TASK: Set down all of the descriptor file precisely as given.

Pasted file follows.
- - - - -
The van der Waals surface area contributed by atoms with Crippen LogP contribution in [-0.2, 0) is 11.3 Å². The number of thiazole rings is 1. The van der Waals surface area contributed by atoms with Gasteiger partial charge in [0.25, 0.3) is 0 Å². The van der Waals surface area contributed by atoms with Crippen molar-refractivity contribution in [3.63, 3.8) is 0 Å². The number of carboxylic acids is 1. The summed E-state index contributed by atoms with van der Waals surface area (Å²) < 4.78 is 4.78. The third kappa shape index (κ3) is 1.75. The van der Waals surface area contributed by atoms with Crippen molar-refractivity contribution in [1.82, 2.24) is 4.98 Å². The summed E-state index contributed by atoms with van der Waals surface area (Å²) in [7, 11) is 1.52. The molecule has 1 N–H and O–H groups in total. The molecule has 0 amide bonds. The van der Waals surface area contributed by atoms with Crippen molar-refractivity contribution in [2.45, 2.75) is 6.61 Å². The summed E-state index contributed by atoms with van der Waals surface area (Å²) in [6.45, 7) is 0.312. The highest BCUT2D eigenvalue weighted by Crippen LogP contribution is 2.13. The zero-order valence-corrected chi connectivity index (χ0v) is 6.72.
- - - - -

The van der Waals surface area contributed by atoms with Crippen LogP contribution in [-0.2, 0) is 11.3 Å². The number of thiazole rings is 1. The van der Waals surface area contributed by atoms with Gasteiger partial charge in [0.25, 0.3) is 0 Å². The van der Waals surface area contributed by atoms with Crippen molar-refractivity contribution in [3.63, 3.8) is 0 Å². The number of carboxylic acids is 1. The summed E-state index contributed by atoms with van der Waals surface area (Å²) < 4.78 is 4.78. The third kappa shape index (κ3) is 1.75. The van der Waals surface area contributed by atoms with Crippen molar-refractivity contribution in [1.82, 2.24) is 4.98 Å². The summed E-state index contributed by atoms with van der Waals surface area (Å²) in [7, 11) is 1.52. The molecule has 1 N–H and O–H groups in total. The molecule has 0 amide bonds. The van der Waals surface area contributed by atoms with Crippen molar-refractivity contribution in [2.45, 2.75) is 6.61 Å². The summed E-state index contributed by atoms with van der Waals surface area (Å²) in [6.45, 7) is 0.312. The highest BCUT2D eigenvalue weighted by Crippen LogP contribution is 2.13. The zero-order valence-corrected chi connectivity index (χ0v) is 6.72.